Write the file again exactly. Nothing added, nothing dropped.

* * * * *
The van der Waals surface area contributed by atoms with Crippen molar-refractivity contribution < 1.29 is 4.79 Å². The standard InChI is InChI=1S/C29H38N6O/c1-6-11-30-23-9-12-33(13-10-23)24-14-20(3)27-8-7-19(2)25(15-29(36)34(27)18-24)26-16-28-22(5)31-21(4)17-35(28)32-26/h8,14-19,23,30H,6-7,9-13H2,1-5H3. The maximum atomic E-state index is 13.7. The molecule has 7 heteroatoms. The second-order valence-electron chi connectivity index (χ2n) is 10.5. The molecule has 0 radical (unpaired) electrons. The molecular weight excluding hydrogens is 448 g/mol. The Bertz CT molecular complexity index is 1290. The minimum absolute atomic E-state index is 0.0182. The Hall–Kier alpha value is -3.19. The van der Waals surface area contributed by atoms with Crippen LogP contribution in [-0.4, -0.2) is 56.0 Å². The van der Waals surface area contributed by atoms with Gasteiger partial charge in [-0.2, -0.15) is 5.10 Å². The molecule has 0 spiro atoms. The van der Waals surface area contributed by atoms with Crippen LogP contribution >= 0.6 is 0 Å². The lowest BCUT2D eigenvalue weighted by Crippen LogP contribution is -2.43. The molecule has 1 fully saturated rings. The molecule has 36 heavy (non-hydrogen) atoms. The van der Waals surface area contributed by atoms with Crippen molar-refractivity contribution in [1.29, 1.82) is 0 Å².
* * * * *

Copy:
The van der Waals surface area contributed by atoms with Crippen molar-refractivity contribution < 1.29 is 4.79 Å². The standard InChI is InChI=1S/C29H38N6O/c1-6-11-30-23-9-12-33(13-10-23)24-14-20(3)27-8-7-19(2)25(15-29(36)34(27)18-24)26-16-28-22(5)31-21(4)17-35(28)32-26/h8,14-19,23,30H,6-7,9-13H2,1-5H3. The maximum atomic E-state index is 13.7. The molecule has 7 heteroatoms. The second-order valence-electron chi connectivity index (χ2n) is 10.5. The molecule has 0 radical (unpaired) electrons. The molecular weight excluding hydrogens is 448 g/mol. The Bertz CT molecular complexity index is 1290. The minimum absolute atomic E-state index is 0.0182. The Hall–Kier alpha value is -3.19. The van der Waals surface area contributed by atoms with Crippen LogP contribution in [-0.4, -0.2) is 56.0 Å². The van der Waals surface area contributed by atoms with Gasteiger partial charge in [-0.2, -0.15) is 5.10 Å². The molecule has 0 spiro atoms. The van der Waals surface area contributed by atoms with Crippen LogP contribution >= 0.6 is 0 Å². The lowest BCUT2D eigenvalue weighted by Crippen LogP contribution is -2.43. The molecule has 1 fully saturated rings. The molecule has 36 heavy (non-hydrogen) atoms. The van der Waals surface area contributed by atoms with Crippen molar-refractivity contribution in [1.29, 1.82) is 0 Å².